The famed interior designer Mark Hampton once told Mrs. Hanley that her daughter Nicole, then just a small child, had “a good eye,” which can very possibly account for Nicole’s fortuitous salvaging of this chair, marked as junk at Speedy’s secondhand shop in the town of Byram, Connecticut (close to her childhood home in Greenwich), which she spotted there and had refinished. “I don’t discriminate between new and old, expensive and inexpensive,” she says (pictured here wearing a dress by Versace for H&M), preferring to keep her focus—in both her personal life and sense of style—on things that are both tasteful and understated.
“Because your home is your personal space, it should reflect whatever you want to feel when you walk in the door,” Mellon advises. “Matthew and I felt at home in this apartment when it was completely empty, and we feel even more so as it has evolved. I can spend days on end here very happily.”
Although the apartment “decorated itself,” according to Mellon, it did benefit from plenty of help from her closest friends. “Thankfully, I had an extremely talented group of tastemakers to turn to for advice, including not only my mom and sister, but also David Netto, Celerie Kemble, Cristin DeVeer, and Reynaldo Gonzalez,” she confesses. “Each gave me design tips that made a big difference when it came to pulling it all together”.
In this room, personality is achieved through pops of color, which can be found in the choice of flowers, the decorative accessories in neon yellow from Alexandra von Furstenberg, and a Jeff Koons sculpture. “Our art is all over the place in terms of period and style,” she explains. “So I needed a bit of edge in my furniture and accent pieces to keep some semblance of balance in the room.” The picture is by the artist, Peter Beard, who is also a friend.
“Matthew’s family is made up of individuals that have made a difference in shaping this country while simultaneously building a life that has provided for seven generations,” says Mellon of her husband, pointing out a collection of memorabilia the couple keeps on shelves to keep their history close at hand. And Nicole’s family, while definitely less known, is no less illustrious. “I think it is safe to say, we both come from a line of geniuses and kooks! We gave our son a last name to represent both sides of our family, Hanley Mellon, while adding a unique—and some might say unusual—middle name (Force) for him to carve out his own path.
This eclectic grouping in the living room includes a painting by Vaclav Vytlacil, an Eames console, and a bust by the Hon. Alexandra Mary Hilda Cadogan. The bronze figure, however, it is actually a temporary possession. “An out-of-town guest left it here recently during a visit because he didn’t want to carry it around while he ran errands,” Mellon explains. “I hope he comes to visit us soon—but leaves without it again.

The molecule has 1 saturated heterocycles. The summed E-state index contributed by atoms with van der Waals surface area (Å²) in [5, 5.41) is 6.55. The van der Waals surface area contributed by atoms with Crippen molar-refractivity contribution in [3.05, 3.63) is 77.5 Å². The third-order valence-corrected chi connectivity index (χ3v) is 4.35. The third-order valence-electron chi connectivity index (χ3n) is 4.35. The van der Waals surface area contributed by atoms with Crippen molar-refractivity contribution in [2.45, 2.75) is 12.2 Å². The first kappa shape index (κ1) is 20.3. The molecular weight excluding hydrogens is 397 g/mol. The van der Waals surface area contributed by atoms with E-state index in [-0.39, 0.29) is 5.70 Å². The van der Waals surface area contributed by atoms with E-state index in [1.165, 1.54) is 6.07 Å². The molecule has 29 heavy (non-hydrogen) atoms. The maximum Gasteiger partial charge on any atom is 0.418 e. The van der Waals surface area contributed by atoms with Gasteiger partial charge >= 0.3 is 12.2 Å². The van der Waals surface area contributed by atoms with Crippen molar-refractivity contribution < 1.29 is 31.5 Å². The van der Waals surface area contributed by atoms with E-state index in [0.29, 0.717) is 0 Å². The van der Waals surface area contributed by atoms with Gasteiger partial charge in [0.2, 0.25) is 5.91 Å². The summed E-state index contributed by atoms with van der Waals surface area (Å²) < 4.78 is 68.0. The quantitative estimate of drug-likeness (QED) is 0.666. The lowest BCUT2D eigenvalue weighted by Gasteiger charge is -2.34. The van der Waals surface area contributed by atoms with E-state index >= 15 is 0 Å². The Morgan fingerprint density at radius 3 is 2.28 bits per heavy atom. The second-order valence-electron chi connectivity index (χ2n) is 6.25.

“Mother, wife, and businesswoman are all roles that you can work to merge, thankfully,” Mellon explains while taking a quiet moment after breakfast in an armchair by Oly Studio wearing Balenciaga jeans and a Kaia T-shirt. “When I first had Force, I began reconciling mother and wife, which required a change of rhythm. Now I have added work to the mix and find myself again readjusting the rhythm yet again to include all of these facets of who I am.”
“We love living in a hotel. How can we complain, with fresh sheets every day and with room service—which is far better than ordering takeout—that comes and goes on a tray?” Mellon asks. “But, most importantly, we love the people who work here. It is like one big family.” Mellon’s menu favorites? “Easy: Swiss cheeseburger with bacon, no bun, and crispy, truffle french fries,” she replies.
Hanging on the gentleman’s valet in this closet is one of Matthew’s suits by Richard James of Savile Row.
“The fact that the picture frame is bigger than the bed frame was not a design choice; it was just a nice touch of good luck,” she explains of the Peter Beard hanging in the master bedroom, where Force and the family dog, Tuleh, often play. “The picture didn’t fit in the building elevator so we had to reframe it, and once it was reframed, this was the only wall space available.”
“The penguin was a gift from my sister and her husband, which was apt because penguins are my favorite animal,” Mellon says of her son’s bedroom. “I hope Force likes them too, because he already has quite a budding collection.”
SHOP THE LOOK
Jayson Home faux Zebra pillow, $495
For information: karenrobertson.com
Eduardo Garza Aphrodite’s copper egg, $1,200
Alexandra von Furstenberg On the Rocks acrylic side table, $2,400, made to order
Oly Beverly side chair in silver or gold, $1,725
Jonathan Adler Havana floor lamp, $849
For information: robertabbey.com